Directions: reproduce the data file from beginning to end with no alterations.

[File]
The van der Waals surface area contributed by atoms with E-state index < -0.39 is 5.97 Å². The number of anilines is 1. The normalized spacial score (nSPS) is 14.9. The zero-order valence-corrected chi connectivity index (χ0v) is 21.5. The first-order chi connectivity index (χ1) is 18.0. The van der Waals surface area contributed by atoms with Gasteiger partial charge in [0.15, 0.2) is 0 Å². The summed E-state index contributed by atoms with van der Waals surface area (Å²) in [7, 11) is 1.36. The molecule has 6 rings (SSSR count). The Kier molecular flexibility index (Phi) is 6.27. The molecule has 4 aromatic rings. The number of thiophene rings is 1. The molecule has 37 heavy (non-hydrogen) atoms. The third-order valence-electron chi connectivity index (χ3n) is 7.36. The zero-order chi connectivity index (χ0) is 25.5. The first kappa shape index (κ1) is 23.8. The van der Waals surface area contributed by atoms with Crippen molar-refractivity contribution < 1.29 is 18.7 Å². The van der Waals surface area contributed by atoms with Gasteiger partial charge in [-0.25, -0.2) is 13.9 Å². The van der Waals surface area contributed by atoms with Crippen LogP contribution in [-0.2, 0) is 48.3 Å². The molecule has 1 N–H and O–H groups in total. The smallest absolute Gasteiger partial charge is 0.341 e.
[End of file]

The van der Waals surface area contributed by atoms with E-state index < -0.39 is 5.97 Å². The number of anilines is 1. The normalized spacial score (nSPS) is 14.9. The zero-order valence-corrected chi connectivity index (χ0v) is 21.5. The first-order chi connectivity index (χ1) is 18.0. The van der Waals surface area contributed by atoms with Gasteiger partial charge in [0.15, 0.2) is 0 Å². The summed E-state index contributed by atoms with van der Waals surface area (Å²) in [7, 11) is 1.36. The molecule has 6 rings (SSSR count). The Kier molecular flexibility index (Phi) is 6.27. The molecule has 4 aromatic rings. The number of thiophene rings is 1. The molecule has 37 heavy (non-hydrogen) atoms. The third-order valence-electron chi connectivity index (χ3n) is 7.36. The zero-order chi connectivity index (χ0) is 25.5. The first kappa shape index (κ1) is 23.8. The van der Waals surface area contributed by atoms with Crippen molar-refractivity contribution < 1.29 is 18.7 Å². The van der Waals surface area contributed by atoms with Gasteiger partial charge in [-0.25, -0.2) is 13.9 Å². The van der Waals surface area contributed by atoms with Crippen LogP contribution in [-0.2, 0) is 48.3 Å². The molecule has 1 N–H and O–H groups in total. The smallest absolute Gasteiger partial charge is 0.341 e.